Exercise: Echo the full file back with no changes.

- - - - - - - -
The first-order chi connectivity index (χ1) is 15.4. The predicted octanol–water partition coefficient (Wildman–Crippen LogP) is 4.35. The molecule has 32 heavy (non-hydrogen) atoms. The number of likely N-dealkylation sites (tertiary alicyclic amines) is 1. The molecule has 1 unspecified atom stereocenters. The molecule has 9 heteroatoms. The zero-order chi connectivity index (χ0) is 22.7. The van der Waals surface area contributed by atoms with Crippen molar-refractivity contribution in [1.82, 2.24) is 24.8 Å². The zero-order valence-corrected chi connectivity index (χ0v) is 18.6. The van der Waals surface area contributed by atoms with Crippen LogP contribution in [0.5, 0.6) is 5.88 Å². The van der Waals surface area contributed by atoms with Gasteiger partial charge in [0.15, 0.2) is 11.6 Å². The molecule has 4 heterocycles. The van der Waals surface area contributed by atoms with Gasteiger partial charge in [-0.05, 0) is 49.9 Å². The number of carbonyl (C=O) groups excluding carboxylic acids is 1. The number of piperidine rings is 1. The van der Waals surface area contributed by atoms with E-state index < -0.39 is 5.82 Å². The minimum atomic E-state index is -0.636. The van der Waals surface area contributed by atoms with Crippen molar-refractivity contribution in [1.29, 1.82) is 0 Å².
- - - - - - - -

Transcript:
The first-order chi connectivity index (χ1) is 15.4. The predicted octanol–water partition coefficient (Wildman–Crippen LogP) is 4.35. The molecule has 32 heavy (non-hydrogen) atoms. The number of likely N-dealkylation sites (tertiary alicyclic amines) is 1. The molecule has 1 unspecified atom stereocenters. The molecule has 9 heteroatoms. The zero-order chi connectivity index (χ0) is 22.7. The van der Waals surface area contributed by atoms with Crippen molar-refractivity contribution in [1.82, 2.24) is 24.8 Å². The zero-order valence-corrected chi connectivity index (χ0v) is 18.6. The van der Waals surface area contributed by atoms with Crippen LogP contribution in [0.5, 0.6) is 5.88 Å². The van der Waals surface area contributed by atoms with Gasteiger partial charge in [0.15, 0.2) is 11.6 Å². The molecule has 4 heterocycles. The van der Waals surface area contributed by atoms with Gasteiger partial charge in [-0.05, 0) is 49.9 Å². The number of carbonyl (C=O) groups excluding carboxylic acids is 1. The number of piperidine rings is 1. The van der Waals surface area contributed by atoms with E-state index < -0.39 is 5.82 Å². The minimum atomic E-state index is -0.636. The van der Waals surface area contributed by atoms with Crippen molar-refractivity contribution in [1.29, 1.82) is 0 Å².